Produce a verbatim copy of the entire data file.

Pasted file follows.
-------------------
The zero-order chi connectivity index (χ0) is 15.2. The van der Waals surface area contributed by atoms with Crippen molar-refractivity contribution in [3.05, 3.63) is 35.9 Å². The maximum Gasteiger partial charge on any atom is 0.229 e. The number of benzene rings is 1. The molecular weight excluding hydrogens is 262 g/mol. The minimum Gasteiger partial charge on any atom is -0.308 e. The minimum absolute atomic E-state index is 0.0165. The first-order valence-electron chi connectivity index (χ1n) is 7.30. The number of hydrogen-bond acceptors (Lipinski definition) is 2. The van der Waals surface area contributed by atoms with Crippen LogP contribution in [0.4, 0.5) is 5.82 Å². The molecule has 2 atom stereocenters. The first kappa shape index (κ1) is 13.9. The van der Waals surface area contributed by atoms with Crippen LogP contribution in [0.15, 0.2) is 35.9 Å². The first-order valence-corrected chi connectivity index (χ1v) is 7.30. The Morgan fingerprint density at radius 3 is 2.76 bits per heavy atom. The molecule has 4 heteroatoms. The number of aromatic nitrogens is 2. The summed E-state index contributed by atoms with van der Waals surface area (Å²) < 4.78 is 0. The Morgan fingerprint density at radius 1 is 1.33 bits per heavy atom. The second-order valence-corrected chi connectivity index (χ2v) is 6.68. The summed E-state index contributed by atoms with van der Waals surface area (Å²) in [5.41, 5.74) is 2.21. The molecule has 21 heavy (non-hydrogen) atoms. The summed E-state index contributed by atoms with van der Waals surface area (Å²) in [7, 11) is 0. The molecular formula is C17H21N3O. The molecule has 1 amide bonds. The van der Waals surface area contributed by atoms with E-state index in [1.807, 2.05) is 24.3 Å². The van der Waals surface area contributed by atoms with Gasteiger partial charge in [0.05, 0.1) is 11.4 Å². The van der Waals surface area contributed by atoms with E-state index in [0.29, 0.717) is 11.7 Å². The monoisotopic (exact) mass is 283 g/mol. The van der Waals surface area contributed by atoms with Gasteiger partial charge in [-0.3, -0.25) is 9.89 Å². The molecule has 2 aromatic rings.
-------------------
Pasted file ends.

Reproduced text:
The zero-order chi connectivity index (χ0) is 15.2. The van der Waals surface area contributed by atoms with Crippen molar-refractivity contribution in [3.05, 3.63) is 35.9 Å². The maximum Gasteiger partial charge on any atom is 0.229 e. The number of benzene rings is 1. The molecular weight excluding hydrogens is 262 g/mol. The minimum Gasteiger partial charge on any atom is -0.308 e. The minimum absolute atomic E-state index is 0.0165. The first-order valence-electron chi connectivity index (χ1n) is 7.30. The number of hydrogen-bond acceptors (Lipinski definition) is 2. The van der Waals surface area contributed by atoms with Crippen LogP contribution in [0.4, 0.5) is 5.82 Å². The molecule has 2 atom stereocenters. The first kappa shape index (κ1) is 13.9. The van der Waals surface area contributed by atoms with Crippen LogP contribution in [0.15, 0.2) is 35.9 Å². The first-order valence-corrected chi connectivity index (χ1v) is 7.30. The Morgan fingerprint density at radius 3 is 2.76 bits per heavy atom. The molecule has 4 heteroatoms. The number of aromatic nitrogens is 2. The summed E-state index contributed by atoms with van der Waals surface area (Å²) < 4.78 is 0. The Morgan fingerprint density at radius 1 is 1.33 bits per heavy atom. The second-order valence-corrected chi connectivity index (χ2v) is 6.68. The summed E-state index contributed by atoms with van der Waals surface area (Å²) in [5.41, 5.74) is 2.21. The molecule has 21 heavy (non-hydrogen) atoms. The summed E-state index contributed by atoms with van der Waals surface area (Å²) in [7, 11) is 0. The molecular formula is C17H21N3O. The molecule has 1 amide bonds. The van der Waals surface area contributed by atoms with E-state index in [1.807, 2.05) is 24.3 Å². The van der Waals surface area contributed by atoms with Gasteiger partial charge in [0.05, 0.1) is 11.4 Å². The van der Waals surface area contributed by atoms with E-state index in [0.29, 0.717) is 11.7 Å². The monoisotopic (exact) mass is 283 g/mol. The van der Waals surface area contributed by atoms with Gasteiger partial charge in [-0.3, -0.25) is 9.89 Å². The molecule has 2 aromatic rings.